Just use the defused sunlight coming into the room. That should be fine.
If you can't get the shutter speed up to where you can hand hold the camera
go up a bit on the ISO. You're trying to blur the background, so a little
"noise" won't hurt.

Focus on the eyes. If you have to use manual focus.

If you can, use a lens that's around 85mm to 100mm. This will add to the
background blur, and reduce any distortion a wide angle lens will give you.
If you are using the lens that came with the camera 55mm will be just fine.
Use the camera to crop in close. Try not to have to crop much after the
image has been shot.

From there, experiment with the lighting and exposure till you get it right.
No cost for film and processing, so just have fun. If you can't get the
shutter speed up to at least a 30th of a second, use a tripod.
Anonymous
March 22, 2005 3:25:13 AM

Archived from groups: rec.photo.digital (More info?)

In article <b5qu31ts5ui19nt5s3102qjr08e3kmchi0@4ax.com>,
rutman <elcid2k@hotmail.com> wrote:

> Hi
>
>
> I am noobie, so please be gentle! or i will run as a cat!
>
>
> anyhow,
>
> I just purcahsed my 300d and i am having so much fun with it. One of
> the projects I would like to accomplish is to take a great portrait
> shot of both my kids.
>
> I would like to know the following.
>
> If I want a good , really good portrait what would be the best
> settings to use?

The answer depends entirely on the lighting in the area where your
subjects are located. For a "really good portrait" you need good
lighting. The typical person does not have good lighting for portrait
work. You need at a minimum a good external flash. The flash on your
300d will not suffice.
Anonymous
March 22, 2005 5:01:34 AM

Archived from groups: rec.photo.digital (More info?)

thanks!!!!

On Mon, 21 Mar 2005 19:02:17 -0600, Ron Hunter <rphunter@charter.net>
wrote:

>rutman wrote:
>>
>> Hi
>>
>>
>> I am noobie, so please be gentle! or i will run as a cat!
>>
>>
>> anyhow,
>>
>> I just purcahsed my 300d and i am having so much fun with it. One of
>> the projects I would like to accomplish is to take a great portrait
>> shot of both my kids.
>>
>> I would like to know the following.
>>
>> If I want a good , really good portrait what would be the best
>> settings to use?
>>
>> I will be focusing on just the middle part of the body and head shots.
>>
>> I was thinking of lining the walls with white sheets in order to
>> reflect light, and let lots of sunlight come through. I am still a
>> noobie when it comes to shutter speed, WB etc.. I have tried several
>> different modes, but it looks like I take the best shot when its sunny
>> outside and with the portrait ( automode on ) ISo 100
>>
>>
>>
>> any ideas guys?
>>
>> thanks
>>
>
>Until you get a feel for what works best, examine every photo for the
>EXIF information for clues as to what works, and what doesn't, the best
>idea is to set the camera to 'auto', and let it do its job. Other than
>the kid's time, it costs you nothing to experiment, but take the auto
>settings as a starting point to jump off into the manual settings, one
>at a time until you understand them, and how they are interrelated.
Anonymous
March 22, 2005 5:16:07 AM

Archived from groups: rec.photo.digital (More info?)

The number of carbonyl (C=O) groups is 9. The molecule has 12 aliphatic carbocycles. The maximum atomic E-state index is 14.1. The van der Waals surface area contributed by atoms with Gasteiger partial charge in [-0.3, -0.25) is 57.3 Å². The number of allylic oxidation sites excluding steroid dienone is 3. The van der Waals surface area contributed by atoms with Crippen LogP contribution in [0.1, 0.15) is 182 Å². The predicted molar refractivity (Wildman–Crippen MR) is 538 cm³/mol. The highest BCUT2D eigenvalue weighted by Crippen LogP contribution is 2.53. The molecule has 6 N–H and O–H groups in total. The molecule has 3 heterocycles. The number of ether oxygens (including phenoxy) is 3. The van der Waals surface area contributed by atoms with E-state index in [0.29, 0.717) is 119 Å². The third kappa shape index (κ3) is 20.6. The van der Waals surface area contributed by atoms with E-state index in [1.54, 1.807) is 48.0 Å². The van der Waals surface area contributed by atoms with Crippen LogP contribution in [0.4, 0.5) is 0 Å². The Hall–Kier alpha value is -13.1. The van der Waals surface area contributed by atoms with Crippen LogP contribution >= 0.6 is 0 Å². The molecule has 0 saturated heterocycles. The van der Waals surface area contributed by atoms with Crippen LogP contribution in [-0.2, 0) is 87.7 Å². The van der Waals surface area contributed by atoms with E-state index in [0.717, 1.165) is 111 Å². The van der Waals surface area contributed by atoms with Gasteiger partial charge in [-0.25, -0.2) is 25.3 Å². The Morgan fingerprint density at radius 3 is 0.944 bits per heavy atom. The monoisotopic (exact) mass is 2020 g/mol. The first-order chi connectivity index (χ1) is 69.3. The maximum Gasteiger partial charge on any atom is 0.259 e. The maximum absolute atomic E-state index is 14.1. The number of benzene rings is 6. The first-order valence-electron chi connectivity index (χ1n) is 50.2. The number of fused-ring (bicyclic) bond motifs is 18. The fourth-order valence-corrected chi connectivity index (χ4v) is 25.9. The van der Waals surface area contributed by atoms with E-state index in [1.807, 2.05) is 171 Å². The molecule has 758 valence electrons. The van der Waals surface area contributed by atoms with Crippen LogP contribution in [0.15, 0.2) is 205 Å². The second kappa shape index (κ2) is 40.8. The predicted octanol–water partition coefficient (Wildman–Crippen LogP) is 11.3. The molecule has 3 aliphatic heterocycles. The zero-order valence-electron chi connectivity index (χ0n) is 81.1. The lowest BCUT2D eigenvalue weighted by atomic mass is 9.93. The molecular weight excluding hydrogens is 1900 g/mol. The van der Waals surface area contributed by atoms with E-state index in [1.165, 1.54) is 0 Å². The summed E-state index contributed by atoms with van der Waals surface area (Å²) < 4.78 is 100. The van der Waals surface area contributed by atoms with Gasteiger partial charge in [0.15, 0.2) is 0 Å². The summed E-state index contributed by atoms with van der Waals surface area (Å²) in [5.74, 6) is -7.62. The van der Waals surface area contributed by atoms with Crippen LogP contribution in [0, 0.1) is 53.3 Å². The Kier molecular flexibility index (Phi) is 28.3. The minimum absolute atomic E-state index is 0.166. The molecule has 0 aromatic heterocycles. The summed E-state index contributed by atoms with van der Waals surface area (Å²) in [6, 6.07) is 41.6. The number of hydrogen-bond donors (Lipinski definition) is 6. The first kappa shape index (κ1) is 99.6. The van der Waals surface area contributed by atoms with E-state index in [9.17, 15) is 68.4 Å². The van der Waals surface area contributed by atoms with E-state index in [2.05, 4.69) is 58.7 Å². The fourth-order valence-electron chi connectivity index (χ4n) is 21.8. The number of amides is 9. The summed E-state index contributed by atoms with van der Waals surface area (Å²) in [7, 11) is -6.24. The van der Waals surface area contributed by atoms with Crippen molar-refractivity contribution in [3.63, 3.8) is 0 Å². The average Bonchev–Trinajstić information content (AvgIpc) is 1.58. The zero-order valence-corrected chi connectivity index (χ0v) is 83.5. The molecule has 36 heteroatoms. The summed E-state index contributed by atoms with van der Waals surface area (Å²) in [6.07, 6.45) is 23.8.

rutman wrote:

>
> Hi
>
>
> I am noobie, so please be gentle! or i will run as a cat!
>
>
> anyhow,
>
> I just purcahsed my 300d and i am having so much fun with it. One of
> the projects I would like to accomplish is to take a great portrait
> shot of both my kids.
>
> I would like to know the following.
>
> If I want a good , really good portrait what would be the best
> settings to use?
>
> I will be focusing on just the middle part of the body and head shots.
>
> I was thinking of lining the walls with white sheets in order to
> reflect light, and let lots of sunlight come through. I am still a
> noobie when it comes to shutter speed, WB etc.. I have tried several
> different modes, but it looks like I take the best shot when its sunny
> outside and with the portrait ( automode on ) ISo 100
>
>
>
> any ideas guys?
>
> thanks


Hi Rutman...

You're about to discover one of the major advantages of
digital... no cost for film or processing :) 

So the answer is - take dozens or even hundreds... then
pick out the one(s) you like best.

Ken
Anonymous
March 22, 2005 1:16:25 PM

Archived from groups: rec.photo.digital (More info?)

"rutman" <elcid2k@hotmail.com> wrote in message
news:b5qu31ts5ui19nt5s3102qjr08e3kmchi0@4ax.com...
>
>
> Hi
>
>
> I am noobie, so please be gentle! or i will run as a cat!
>
>
> anyhow,
>
> I just purcahsed my 300d and i am having so much fun with it. One of
> the projects I would like to accomplish is to take a great portrait
> shot of both my kids.
>
> I would like to know the following.
>
> If I want a good , really good portrait what would be the best
> settings to use?
>
> I will be focusing on just the middle part of the body and head shots.
>
> I was thinking of lining the walls with white sheets in order to
> reflect light, and let lots of sunlight come through. I am still a
> noobie when it comes to shutter speed, WB etc.. I have tried several
> different modes, but it looks like I take the best shot when its sunny
> outside and with the portrait ( automode on ) ISo 100

I would say use aperture priority mode, a nice wide aperture (small f
number) and a lens of around 85mm or so. Choose a background that is neutral
and doesn't detract from the subject.

If you can get good diffused lighting, so much the better. You might also
want to consider using an external flash (either use a diffuser on it or
bounce the flash off the ceiling for softer lighting)

Even if you have good natural light, you can use flash to give "fill" and
soften any shadows (I find dialing down the flash power by 1-2 stops works
well for fill)

And of course - practice !
!